Granted, it only affects people that follow people on the SUL, but they don't have to participate actively on G+ to see the change in SPYW--which, admittedly, can be turned off.

I'm glad you think I'm a pro at this, that's terribly flattering. It was a pleasure meeting you in New York and I'll have to check out Joe's barbershop next time I'm on Rodeo Drive...
+Amy Gabriel google does not need the money from plus when they are already making money off of other services they provide. If they choose to have advertising on here they will fail just like MySpace and currently Facebook.
+Emily ECYCLE I had the same thought initially, but if Google works up a structure to reward the people that most the most engaging content here, they might want to make some money to use specifically for that.
unfortunately it's a business first.
i think i just fell in love with +John Fanavans a little bit more... which up to this point, I'd not thought possible ;)
I think it's all cool to be on the list especially for SPYW but if you have say a million people circling you due to being on that list and most of your posts have 500 or less interacting with them.. Some as low as 10 or less.. So .05% or less of your entire audience interacting seems not so influential but it says you have "the eyeballs"

Can you imagine if we had analytics like YouTube here where we could see how many people scrolled by our posts.. Opened in new tab..
Expanded posts and comments ..
Watched our hangouts on air live
If we were circled or others were circled via a mention in a post, comment or shared circle .. This can go on and on & I think many would be surprised/shocked by the results.

Would you rather have a higher number circling you or a higher percentage of those that circle you.. Interact with your posts? (Ideally both but again I've never seen more than maybe 10K in plus ones and that is rare... 3k is big but mostly in the mid to low hundreds .. So interaction is not high. Also so many things that do get that interaction is because they end up on the what's hot list and not because they already had such high interaction beforehand.. Some people just have to post something and it's hot. )

Gaining awareness of others here and doing great + cool things with your "influence" and/or audience is key.. Many of us are doing that and I wonder if a notice popped up in our circles to say "so and so hasn't yet shared with you or hasn't shared with you in a week or a month .. Would you like to uncircle them? .. How much more interaction plus might see? Or how things would balance out and remember we control our circles so we control the "noise"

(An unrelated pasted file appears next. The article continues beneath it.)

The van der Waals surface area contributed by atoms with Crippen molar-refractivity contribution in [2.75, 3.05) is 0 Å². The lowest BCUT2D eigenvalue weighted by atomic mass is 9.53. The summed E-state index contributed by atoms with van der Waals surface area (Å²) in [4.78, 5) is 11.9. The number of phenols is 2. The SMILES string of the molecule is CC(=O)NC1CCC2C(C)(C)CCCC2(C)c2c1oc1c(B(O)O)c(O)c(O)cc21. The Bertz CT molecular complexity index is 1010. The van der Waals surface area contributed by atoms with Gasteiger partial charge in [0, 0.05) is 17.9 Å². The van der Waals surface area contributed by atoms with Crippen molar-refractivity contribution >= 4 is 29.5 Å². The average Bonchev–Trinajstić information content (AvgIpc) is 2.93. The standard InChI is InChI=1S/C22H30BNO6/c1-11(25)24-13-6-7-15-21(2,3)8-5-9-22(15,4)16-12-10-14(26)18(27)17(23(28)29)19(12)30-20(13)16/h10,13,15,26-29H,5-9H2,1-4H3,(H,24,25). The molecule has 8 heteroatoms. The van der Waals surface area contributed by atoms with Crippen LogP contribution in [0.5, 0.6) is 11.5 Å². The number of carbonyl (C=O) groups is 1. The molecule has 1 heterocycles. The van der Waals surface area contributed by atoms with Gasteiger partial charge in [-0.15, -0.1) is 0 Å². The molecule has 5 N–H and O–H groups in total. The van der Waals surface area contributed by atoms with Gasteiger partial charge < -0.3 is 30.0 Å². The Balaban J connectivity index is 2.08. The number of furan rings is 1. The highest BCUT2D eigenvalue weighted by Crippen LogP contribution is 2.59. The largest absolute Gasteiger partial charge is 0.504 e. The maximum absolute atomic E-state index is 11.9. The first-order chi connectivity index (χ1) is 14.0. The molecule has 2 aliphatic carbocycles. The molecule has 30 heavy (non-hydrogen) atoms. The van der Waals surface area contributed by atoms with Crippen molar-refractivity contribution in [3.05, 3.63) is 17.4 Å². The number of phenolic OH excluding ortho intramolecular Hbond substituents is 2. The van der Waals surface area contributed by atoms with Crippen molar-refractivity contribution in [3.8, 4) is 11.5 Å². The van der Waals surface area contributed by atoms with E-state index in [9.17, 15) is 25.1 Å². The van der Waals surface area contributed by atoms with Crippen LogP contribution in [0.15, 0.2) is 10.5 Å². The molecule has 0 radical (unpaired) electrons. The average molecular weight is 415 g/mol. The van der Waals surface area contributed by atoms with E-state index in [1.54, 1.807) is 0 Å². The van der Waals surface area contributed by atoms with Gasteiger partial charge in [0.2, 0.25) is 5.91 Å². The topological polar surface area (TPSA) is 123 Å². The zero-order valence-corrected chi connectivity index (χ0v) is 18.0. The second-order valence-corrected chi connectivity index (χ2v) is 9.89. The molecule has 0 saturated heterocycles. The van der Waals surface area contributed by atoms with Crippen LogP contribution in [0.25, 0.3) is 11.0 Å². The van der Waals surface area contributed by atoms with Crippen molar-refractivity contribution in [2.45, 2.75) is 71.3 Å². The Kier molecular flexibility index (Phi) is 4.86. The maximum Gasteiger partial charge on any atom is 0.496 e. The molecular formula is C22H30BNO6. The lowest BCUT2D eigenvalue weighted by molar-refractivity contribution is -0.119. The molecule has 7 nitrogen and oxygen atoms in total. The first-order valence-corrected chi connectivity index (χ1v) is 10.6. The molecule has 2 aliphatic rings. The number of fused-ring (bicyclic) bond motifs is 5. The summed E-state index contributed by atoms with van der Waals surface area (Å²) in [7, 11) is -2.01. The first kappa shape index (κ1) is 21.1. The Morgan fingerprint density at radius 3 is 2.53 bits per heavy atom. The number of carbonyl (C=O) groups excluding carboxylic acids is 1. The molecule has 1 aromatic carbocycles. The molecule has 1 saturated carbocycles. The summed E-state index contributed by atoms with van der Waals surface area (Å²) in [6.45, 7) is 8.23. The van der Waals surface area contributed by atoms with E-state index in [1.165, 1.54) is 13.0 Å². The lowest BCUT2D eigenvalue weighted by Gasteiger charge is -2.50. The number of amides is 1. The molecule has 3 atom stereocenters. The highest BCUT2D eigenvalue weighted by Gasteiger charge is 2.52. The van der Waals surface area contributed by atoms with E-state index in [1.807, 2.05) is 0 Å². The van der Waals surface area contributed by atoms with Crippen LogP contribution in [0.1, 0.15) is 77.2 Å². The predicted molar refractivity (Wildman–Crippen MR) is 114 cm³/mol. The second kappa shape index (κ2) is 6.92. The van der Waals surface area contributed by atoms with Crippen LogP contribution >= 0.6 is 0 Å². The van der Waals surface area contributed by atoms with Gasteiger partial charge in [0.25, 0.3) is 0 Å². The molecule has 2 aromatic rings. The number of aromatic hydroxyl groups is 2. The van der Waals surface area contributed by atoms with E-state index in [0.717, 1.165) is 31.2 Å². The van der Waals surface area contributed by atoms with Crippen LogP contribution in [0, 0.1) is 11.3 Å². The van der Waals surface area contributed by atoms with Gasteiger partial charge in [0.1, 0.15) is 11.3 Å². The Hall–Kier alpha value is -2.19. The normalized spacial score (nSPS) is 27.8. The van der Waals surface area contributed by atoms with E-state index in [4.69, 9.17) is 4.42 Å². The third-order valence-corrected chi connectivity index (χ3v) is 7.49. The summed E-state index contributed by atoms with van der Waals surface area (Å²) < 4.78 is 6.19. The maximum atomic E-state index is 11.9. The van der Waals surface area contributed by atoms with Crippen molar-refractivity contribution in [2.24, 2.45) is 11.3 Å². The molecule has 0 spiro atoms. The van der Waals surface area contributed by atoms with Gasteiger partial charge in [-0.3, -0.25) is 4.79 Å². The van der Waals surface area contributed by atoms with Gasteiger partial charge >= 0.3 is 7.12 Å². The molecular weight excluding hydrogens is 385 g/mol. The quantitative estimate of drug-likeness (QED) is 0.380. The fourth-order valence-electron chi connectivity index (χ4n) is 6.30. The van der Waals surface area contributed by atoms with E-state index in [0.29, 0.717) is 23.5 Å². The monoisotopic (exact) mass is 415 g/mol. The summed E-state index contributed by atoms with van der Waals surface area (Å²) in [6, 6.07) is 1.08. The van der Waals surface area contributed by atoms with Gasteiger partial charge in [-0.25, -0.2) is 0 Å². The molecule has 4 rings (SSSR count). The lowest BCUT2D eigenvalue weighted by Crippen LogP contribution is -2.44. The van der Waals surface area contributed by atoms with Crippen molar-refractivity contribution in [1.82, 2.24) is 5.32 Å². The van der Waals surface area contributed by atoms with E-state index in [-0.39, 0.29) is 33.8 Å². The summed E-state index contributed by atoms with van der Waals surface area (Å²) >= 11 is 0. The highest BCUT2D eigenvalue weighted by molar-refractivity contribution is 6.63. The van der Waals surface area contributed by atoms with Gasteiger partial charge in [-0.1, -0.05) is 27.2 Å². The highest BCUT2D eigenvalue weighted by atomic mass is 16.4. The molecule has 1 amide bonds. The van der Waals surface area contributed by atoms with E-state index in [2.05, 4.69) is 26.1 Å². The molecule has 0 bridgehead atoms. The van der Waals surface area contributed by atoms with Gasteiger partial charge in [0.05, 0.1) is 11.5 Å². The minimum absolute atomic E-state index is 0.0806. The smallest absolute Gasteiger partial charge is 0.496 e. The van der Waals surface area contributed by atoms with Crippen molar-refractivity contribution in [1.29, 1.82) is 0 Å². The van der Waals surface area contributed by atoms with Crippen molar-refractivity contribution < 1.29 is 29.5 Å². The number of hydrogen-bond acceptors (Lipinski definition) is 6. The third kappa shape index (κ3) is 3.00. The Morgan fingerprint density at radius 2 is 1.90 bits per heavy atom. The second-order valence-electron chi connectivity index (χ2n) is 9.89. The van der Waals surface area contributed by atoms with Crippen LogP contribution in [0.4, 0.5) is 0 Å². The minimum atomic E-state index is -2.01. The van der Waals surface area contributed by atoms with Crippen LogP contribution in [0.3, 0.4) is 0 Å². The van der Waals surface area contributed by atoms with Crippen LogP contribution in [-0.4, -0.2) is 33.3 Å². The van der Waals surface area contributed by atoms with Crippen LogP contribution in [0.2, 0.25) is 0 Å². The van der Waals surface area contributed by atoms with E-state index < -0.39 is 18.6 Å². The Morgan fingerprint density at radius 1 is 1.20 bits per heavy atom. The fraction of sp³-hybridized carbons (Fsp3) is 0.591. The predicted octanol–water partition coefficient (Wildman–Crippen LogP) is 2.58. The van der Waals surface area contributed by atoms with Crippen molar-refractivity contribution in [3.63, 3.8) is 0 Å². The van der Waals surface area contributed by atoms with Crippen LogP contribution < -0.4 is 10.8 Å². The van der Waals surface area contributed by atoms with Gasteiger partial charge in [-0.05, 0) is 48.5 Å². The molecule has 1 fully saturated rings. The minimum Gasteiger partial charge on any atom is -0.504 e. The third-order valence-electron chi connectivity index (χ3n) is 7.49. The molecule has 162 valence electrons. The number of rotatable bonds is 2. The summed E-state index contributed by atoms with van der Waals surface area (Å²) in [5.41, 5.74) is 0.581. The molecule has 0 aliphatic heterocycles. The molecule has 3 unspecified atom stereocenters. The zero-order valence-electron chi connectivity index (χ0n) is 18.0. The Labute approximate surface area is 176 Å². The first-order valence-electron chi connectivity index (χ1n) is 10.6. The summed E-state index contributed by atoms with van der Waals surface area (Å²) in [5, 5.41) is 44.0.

John and Matthew already have a Bromance... there's no room for me methinks. ;)
To all that have commented, please take note that this will not appear on the What's hot list.
The list serves a good purpose for first time users, helping them join the fun, but it's very disappointing to me that it is also suggested to everyone in the sidebar.

Google has the tools in place to give personalized organic suggestions, but they prefer playing the numbers game of rewarding accounts with countless irrelevant followers.
Well put. However I don't think the SUL needs to go away. It just needs to be better. I am all for Google suggesting users to follow to new people. I just don't think the way they have gone about it is the correct way. +Alireza Yavari already had a good suggested user list site in place. Google should have adopted that rather than coming up with their own from scratch.

the problem with the SUL as it currently is, is that it doesn't show of what is the best about G+ and is heavily weighted towards those who are celebs outside of here. That IMHO is foolishness.They would have been better off choosing people who are Googlebrities because of here. It demonstrates a greater need for their product. Don't get me wrong I have no problem being suggested a celeb providing they are interactive in this space such as +Jeri Ryan.

I personally wish Google would stop suggesting people i have already uncircled to me. They could do a far better job with that.

Would I like to be on the SUL? As someone who has a personal brand? absolutely. As someone who wants meaningful interaction of the non-commercial variety? probably not. Blocking and reporting spam takes time and the higher up the food chain you go, the more you get.
AMEN to the last paragraph +Cliff Roth. I have several friends on the top of the G+ Circle chain who have seen the quality of their interactions decrease dramatically once they hit 200,000. High numbers=the trouble with tribbles trolls.
+Brett Gibson Your research brings another interesting point that I totally forgot to bring up, and that is THE GAP.

If the 300 people end up having on average, 750,000 more followers than everyone else here, then even for someone like, me, at 36,000, I am at a RIDICULOUS disadvantage and the law of averages comes in to play at that point which would suggest that they will continue to grow exponentially and none of us will EVER be able to play on the same field again.